Free Days. Sometimes I eat non-paleo / Primal / low-carb. In fact, I do it about once a week, sometimes more. Sue me.
I have a hard time with an exhaustive pursuit of perfection. Luckily, since I’m not OCD-ish, I don’t panic when I indulge: I understand that it can slow my progress, and even cause me to backslide a bit (like my last weigh-in), but I accept that as the price I pay for the freedom to live as I wish.
On occasion, I regret it afterward; I’ll feel bad about the moment of weakness I could have overcome with a bit of effort. Mostly, however, I take my Free Days and Meals consciously, enjoying them and accepting the consequences.
Adapt and Overcome. I’ve found what seems to work most of the time for me: eat a low-carb / Primal / paleo lifestyle with daily IF during the week; enjoy a meal or two off-plan on the weekend or on a special occasion.
It’s a modification of the 4 Hour Body program which prompted me to begin this blog in January 2011. On the 4HB plan, you eat what you are supposed to during the week and then have a planned Free Day once per week in which you deliberately eat everything you’ve been avoiding. It’s supposed to reset your body so you don’t get stuck in a metabolic rut.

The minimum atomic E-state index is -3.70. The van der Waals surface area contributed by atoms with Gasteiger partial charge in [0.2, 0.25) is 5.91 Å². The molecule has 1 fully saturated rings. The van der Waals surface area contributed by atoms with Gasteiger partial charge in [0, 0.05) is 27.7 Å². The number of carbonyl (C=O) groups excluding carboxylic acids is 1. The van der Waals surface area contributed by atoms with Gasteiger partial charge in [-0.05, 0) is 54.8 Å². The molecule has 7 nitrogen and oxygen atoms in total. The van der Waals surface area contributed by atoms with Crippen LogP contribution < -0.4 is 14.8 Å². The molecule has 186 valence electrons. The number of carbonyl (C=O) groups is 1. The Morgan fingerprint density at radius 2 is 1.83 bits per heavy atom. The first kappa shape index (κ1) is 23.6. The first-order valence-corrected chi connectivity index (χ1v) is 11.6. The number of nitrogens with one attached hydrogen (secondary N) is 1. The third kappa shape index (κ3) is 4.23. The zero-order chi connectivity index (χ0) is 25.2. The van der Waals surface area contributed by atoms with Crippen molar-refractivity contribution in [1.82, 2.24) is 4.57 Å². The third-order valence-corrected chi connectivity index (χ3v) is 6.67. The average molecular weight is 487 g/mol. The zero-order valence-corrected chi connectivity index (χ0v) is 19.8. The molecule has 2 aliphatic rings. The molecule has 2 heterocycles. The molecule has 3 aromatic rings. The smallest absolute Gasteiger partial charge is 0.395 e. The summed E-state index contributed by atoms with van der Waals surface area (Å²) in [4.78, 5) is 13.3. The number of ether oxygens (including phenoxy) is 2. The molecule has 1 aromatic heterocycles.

This worked fine for me in the beginning but eventually I stalled. Combined with other aspects of the program (e.g. eating lots of beans and some dairy), weekly gorges stopped my progress cold.
In January of this year, I switched to Mark Sisson’s Primal Blueprint program which is, in simplest terms, a low-carb program which emphasize whole, organic foods.
I’ve since transitioned back to a more standard low-carb approach (mostly because buying that much organic stuff is expensive), but I have held on to Mark’s principles of whole foods when possible, only a bit of dairy, and no beans.
Putting this intake together with week-daily 18-hour intermittent fasting + a relaxed weekend has been pretty good to me. I plan to continue this for a while until I plateau. When that happens, I’ll tweak things again and move on.
Taking the Long View. If it takes me longer to make my goals than it otherwise would have, so be it. I’m not in a race.
For those of you who can be perfect, more power to you! That’s great and I applaud your perseverance.
For the rest of us, beating yourself up emotionally over not having an iron will is a short road to failure. Live your life folks. Don’t let the rules live it for you.